I haven't sung in a concert since the year before last, mostly because last year was so interrupted by preparing to travel, travelling, and recovering from such. Then it was christmas, holiday time, and somehow it was 2009. I think most of last year was fairly forgettable anyway, including some of the travelling bits, not because the countries were in any way disappointing, but because of my degree of unwellness and/or anxiety levels. I was terribly homesick for a while, and although I do remember where I was and some of the detail of what we were seeing and experiencing, it's fairly cloudy. So it's good to be involved with a score, a bunch of stroppy musicians, and immersed in plenty of the usual choir bullshit.
Conductors have this thing about 'Watch me! Watch me!' as if they are the centre of the stage. The orchestra thinks it's their concert and play too loudly. The basses go out of tune when they go low, and sopranos are prone to blonde moments. That only leaves the tenor section, traditionally considered to be all gay, and the mighty forces of the altos. We are a humble lot, happy to sit in our (enormous) numbers, quietly ignoring proceedings and failing to mark our scores. We crack excellent jokes amongst ourselves and sneer at everyone else's. We are the tall, brunette women who sing in sexy deep voices (if you can hear us), and you know you'll get a thrill when you see us stomping on stage. Not a dry seat in the house - that's our aim!
Scratch a chorister and you'll find an anarchist. We all know best, certainly better than the composer, the accompanist and the conductor. ESPECIALLY the conductor. If you can find an abstruse point of musicology to argue over, all the better. Other welcome interruptions are the inevitable 'what page are we on?'; 'have we ever sung this chorale before?' (this comes up frequently at dress rehearsals); 'I think the composer intended Italian vowels here' (even though it's written in German and usually sung in English), and 'the sopranos are flat'. We divide ourselves into two loose groups - the try-hards who sit in the front row, fixing their eyes on the conductor (very bad for their ego problem) and Paying Attention. The rest of us sit further back, many choosing the back row for preference cos they can stand on risers during the concert and see everything. This also means they can't hear as much of what's going on, and therefore feel restfully free to come in early, late or on the wrong note, at will. This position is also very popular with bellowers who don't need those poxy bar lines to keep them in thrall to the mere scratchings of the composer's pen.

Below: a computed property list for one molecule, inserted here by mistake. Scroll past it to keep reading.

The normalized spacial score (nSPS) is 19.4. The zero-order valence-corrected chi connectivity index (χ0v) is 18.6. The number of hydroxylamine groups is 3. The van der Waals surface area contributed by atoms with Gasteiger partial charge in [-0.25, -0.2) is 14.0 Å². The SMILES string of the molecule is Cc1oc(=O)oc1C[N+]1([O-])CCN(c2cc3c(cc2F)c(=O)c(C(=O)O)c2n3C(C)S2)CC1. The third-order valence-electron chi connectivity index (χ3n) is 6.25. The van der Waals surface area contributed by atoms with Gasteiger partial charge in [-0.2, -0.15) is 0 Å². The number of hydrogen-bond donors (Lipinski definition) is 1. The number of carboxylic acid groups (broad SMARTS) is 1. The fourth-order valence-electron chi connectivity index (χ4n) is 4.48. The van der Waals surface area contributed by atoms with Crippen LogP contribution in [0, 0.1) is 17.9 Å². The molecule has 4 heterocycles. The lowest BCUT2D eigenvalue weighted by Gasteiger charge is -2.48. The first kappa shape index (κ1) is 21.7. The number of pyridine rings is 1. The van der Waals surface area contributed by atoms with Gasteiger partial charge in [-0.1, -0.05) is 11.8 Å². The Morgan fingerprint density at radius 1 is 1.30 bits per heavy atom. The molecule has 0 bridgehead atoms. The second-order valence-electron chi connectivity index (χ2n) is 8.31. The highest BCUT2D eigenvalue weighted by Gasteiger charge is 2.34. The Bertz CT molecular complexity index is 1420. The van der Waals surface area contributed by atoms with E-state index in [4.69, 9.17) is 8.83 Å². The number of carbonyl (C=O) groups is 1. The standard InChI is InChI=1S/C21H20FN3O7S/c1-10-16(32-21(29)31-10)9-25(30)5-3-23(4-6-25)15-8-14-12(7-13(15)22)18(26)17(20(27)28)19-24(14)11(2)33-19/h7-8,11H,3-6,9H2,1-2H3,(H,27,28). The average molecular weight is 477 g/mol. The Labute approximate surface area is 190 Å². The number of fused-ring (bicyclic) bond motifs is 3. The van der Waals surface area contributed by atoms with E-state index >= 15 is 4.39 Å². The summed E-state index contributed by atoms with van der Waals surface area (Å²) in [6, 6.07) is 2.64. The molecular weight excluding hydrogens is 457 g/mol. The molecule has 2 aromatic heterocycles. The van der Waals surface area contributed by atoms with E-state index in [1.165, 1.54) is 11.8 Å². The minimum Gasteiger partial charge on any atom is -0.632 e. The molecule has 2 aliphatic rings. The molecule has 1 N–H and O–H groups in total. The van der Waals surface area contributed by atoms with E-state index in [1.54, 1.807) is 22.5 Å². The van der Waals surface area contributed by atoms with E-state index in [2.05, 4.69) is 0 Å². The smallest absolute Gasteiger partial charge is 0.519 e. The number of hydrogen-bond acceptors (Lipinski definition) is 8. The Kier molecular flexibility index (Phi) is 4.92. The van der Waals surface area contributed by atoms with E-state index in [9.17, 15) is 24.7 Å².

It's always remarkable to turn up in concert dress for the final performance. You've been sitting around for weeks with a group of trackie-dakked, unshaven grumps who mutter, bite their pencils and complain about missing dinner again. Suddenly you are surrounded by a clean, tidy, well-polished group of people all wearing the same clothes and looking rather competent. One can be forgiven for thinking, briefly, 'where have all the choristers got to?'. Then you file on stage, rumble down onto the seats, and wait for proceedings to start. It can be quite a surprise that you have to keep singing, and that for once the conductor isn't furious, agitated, or stopping every 5 seconds to say something urgently like 'no, that's the A. If you listen to the cellos they play a third above it in the seventh bar before your entry. Pitch it from there'; or 'I can't understand why you keep getting that wrong. It's quite simple, the tenors are singing an augmented 5th against the alto's Gminor 7th'. Oh, right.
It's good when someone has a tantrum. As a chorister one is required to keep a straight face, which can be very challenging. But when the conductor or the accompanist (or, if you're lucky, a soloist suddenly exposed to the rabble and sounding somewhat unsure of their notes) start swearing in F major, thumping the piano, or shouting about how the concert is only next week and there's no more time for note-bashing, and why doesn't anyone ever practise at home; well you just feel that the elements are aligned in their natural order and you can sit back and be berated, patronised or belittled with a happy heart. There's nothing quite like a few well-turned insults to finish the evening off on a (sorry) high note.
I do love choirs. I like the thrill of singing in the concerts, when everyone's concentrating and the music is transformed from thumps and squeaks into something ethereal. And the post-concert parties are pretty good fun. Everyone feels they've worked up a mighty thirst, so the pressure must be released! Then the party songs start and the usual pub patrons start edging for the door. Magic.
Today brought to you by Bach, quite a lot of Jo Malone 'Amber and Wild Ginger', and the amazing but true fact that I rowed one whole kilometre at the gym this morning, and didn't die. A-MA-zing.